two days before today Artemis 1 After landing on the water, the lunar mission spent an hour at the center of the universe for dozens of students. Denny International Middle School.
All grades for boys king maker On Friday afternoon, we had a full table at the Denny Library working with two guest presenters. Amazon> Employees visiting as part of code timean annual series of events around the world computer science education weekWe were invited to observe.
Jack Borriges When Pedrito Maynard Chan – Center and right of the above photo with the Denny’s Kingmaker’s Coordinator Keenen Allen – Was there on behalf of Amazon future engineer program. But while the name “Hour of Code” might make you think you’re doing a coding tutorial with your students, it’s not. Instead, he spent an hour giving an interactive presentation that included videos and quiz questions about the Artemis program and space exploration technology. For the competitive aspect to the quiz questions, before class began, the students cheered and chanted with enthusiasm while discussing the just-finished Argentina-Netherlands World Cup match.
Allen teaches four Kingmakers classes in one day, and says this year will be the first time students from all four classes will be in one location. Guest presenters were especially important as the pandemic made field trips impossible. Part of the inspiration the guests provided was their own background. Bolliges didn’t have an engineering background, but Maynard-Zhang told his students that he began teaching himself BASIC on an old computer and pursued his education until a Ph.D.and Stanford.He taught for four years before getting a job. microsoft Then Amazon.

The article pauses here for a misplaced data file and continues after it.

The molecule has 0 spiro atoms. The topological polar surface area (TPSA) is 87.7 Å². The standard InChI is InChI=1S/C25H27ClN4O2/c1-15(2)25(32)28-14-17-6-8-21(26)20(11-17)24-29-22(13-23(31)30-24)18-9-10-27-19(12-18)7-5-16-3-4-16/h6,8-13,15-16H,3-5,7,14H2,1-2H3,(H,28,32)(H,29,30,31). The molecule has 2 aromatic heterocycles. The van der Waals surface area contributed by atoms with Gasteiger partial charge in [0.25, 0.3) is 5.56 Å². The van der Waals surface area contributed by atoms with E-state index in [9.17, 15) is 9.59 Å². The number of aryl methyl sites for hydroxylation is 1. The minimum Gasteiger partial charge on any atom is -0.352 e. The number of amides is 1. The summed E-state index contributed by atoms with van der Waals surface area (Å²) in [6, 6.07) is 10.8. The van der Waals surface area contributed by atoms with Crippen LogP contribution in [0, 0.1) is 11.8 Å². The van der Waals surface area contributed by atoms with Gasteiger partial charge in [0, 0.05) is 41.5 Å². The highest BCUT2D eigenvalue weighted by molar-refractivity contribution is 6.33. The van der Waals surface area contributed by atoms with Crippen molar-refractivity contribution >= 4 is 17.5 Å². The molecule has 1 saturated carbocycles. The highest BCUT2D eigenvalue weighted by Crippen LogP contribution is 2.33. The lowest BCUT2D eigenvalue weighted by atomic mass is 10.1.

Before the space program presentation, visitors asked questions. The first question: “Why is Amazon laying off employees?” Borriguez, a former recruiter, blamed it on the “economy,” but said, “I hope to get back to hiring soon.” I will!” added. Across the tech industry, there are currently 500,000 job openings. As the space presentation began, students were similarly first asked about the challenges astronauts face when going to space. was the first response, followed by ‘I’m away from my family’.
From there, things got more technical with information on topics ranging from rocket propellants to telemetry. All the quiz questions were cheers. The highlight was when the students shouted “DEEP SPACE NETWORK!” at the end. After learning about that communication system (“there are no cell towers in space,” they were informed).
The hours flew by, and since it was the last period of the day, in fact, the last period of the week, there was no chance of holding on. Applause, stickers provided, the Hour of Code is over. Towards the start, students were given one exhortation: “Have fun and think big!”